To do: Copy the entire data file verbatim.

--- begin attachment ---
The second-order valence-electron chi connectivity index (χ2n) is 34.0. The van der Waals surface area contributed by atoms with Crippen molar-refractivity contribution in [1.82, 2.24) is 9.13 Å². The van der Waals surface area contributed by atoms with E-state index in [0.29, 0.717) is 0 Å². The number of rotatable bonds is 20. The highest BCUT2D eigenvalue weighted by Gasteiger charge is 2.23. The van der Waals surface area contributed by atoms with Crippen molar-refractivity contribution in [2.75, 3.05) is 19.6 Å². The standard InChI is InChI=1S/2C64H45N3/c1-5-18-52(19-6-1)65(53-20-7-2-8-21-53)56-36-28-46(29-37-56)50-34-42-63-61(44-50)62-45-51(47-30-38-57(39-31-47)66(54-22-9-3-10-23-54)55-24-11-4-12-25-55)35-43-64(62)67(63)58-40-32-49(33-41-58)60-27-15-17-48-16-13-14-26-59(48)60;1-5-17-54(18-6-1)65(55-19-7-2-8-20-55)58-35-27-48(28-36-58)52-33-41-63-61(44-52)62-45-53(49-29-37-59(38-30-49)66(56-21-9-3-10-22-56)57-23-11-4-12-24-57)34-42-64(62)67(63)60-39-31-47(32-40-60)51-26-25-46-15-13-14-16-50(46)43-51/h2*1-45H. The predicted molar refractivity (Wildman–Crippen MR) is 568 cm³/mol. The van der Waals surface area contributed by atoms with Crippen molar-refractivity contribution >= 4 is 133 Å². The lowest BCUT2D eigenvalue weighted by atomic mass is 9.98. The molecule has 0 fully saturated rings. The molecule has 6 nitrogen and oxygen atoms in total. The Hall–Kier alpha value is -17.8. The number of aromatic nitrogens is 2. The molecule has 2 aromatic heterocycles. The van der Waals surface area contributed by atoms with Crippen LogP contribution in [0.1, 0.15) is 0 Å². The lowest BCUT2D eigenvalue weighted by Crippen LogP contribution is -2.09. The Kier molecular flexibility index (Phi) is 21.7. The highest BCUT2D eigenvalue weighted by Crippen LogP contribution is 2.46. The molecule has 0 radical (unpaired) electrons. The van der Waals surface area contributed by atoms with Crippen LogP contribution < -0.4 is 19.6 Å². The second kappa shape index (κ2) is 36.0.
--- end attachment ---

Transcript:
The second-order valence-electron chi connectivity index (χ2n) is 34.0. The van der Waals surface area contributed by atoms with Crippen molar-refractivity contribution in [1.82, 2.24) is 9.13 Å². The van der Waals surface area contributed by atoms with E-state index in [0.29, 0.717) is 0 Å². The number of rotatable bonds is 20. The highest BCUT2D eigenvalue weighted by Gasteiger charge is 2.23. The van der Waals surface area contributed by atoms with Crippen molar-refractivity contribution in [2.75, 3.05) is 19.6 Å². The standard InChI is InChI=1S/2C64H45N3/c1-5-18-52(19-6-1)65(53-20-7-2-8-21-53)56-36-28-46(29-37-56)50-34-42-63-61(44-50)62-45-51(47-30-38-57(39-31-47)66(54-22-9-3-10-23-54)55-24-11-4-12-25-55)35-43-64(62)67(63)58-40-32-49(33-41-58)60-27-15-17-48-16-13-14-26-59(48)60;1-5-17-54(18-6-1)65(55-19-7-2-8-20-55)58-35-27-48(28-36-58)52-33-41-63-61(44-52)62-45-53(49-29-37-59(38-30-49)66(56-21-9-3-10-22-56)57-23-11-4-12-24-57)34-42-64(62)67(63)60-39-31-47(32-40-60)51-26-25-46-15-13-14-16-50(46)43-51/h2*1-45H. The predicted molar refractivity (Wildman–Crippen MR) is 568 cm³/mol. The van der Waals surface area contributed by atoms with Crippen molar-refractivity contribution >= 4 is 133 Å². The lowest BCUT2D eigenvalue weighted by atomic mass is 9.98. The molecule has 0 fully saturated rings. The molecule has 6 nitrogen and oxygen atoms in total. The Hall–Kier alpha value is -17.8. The number of aromatic nitrogens is 2. The molecule has 2 aromatic heterocycles. The van der Waals surface area contributed by atoms with Crippen LogP contribution in [0.1, 0.15) is 0 Å². The lowest BCUT2D eigenvalue weighted by Crippen LogP contribution is -2.09. The Kier molecular flexibility index (Phi) is 21.7. The highest BCUT2D eigenvalue weighted by Crippen LogP contribution is 2.46. The molecule has 0 radical (unpaired) electrons. The van der Waals surface area contributed by atoms with Crippen LogP contribution < -0.4 is 19.6 Å². The second kappa shape index (κ2) is 36.0.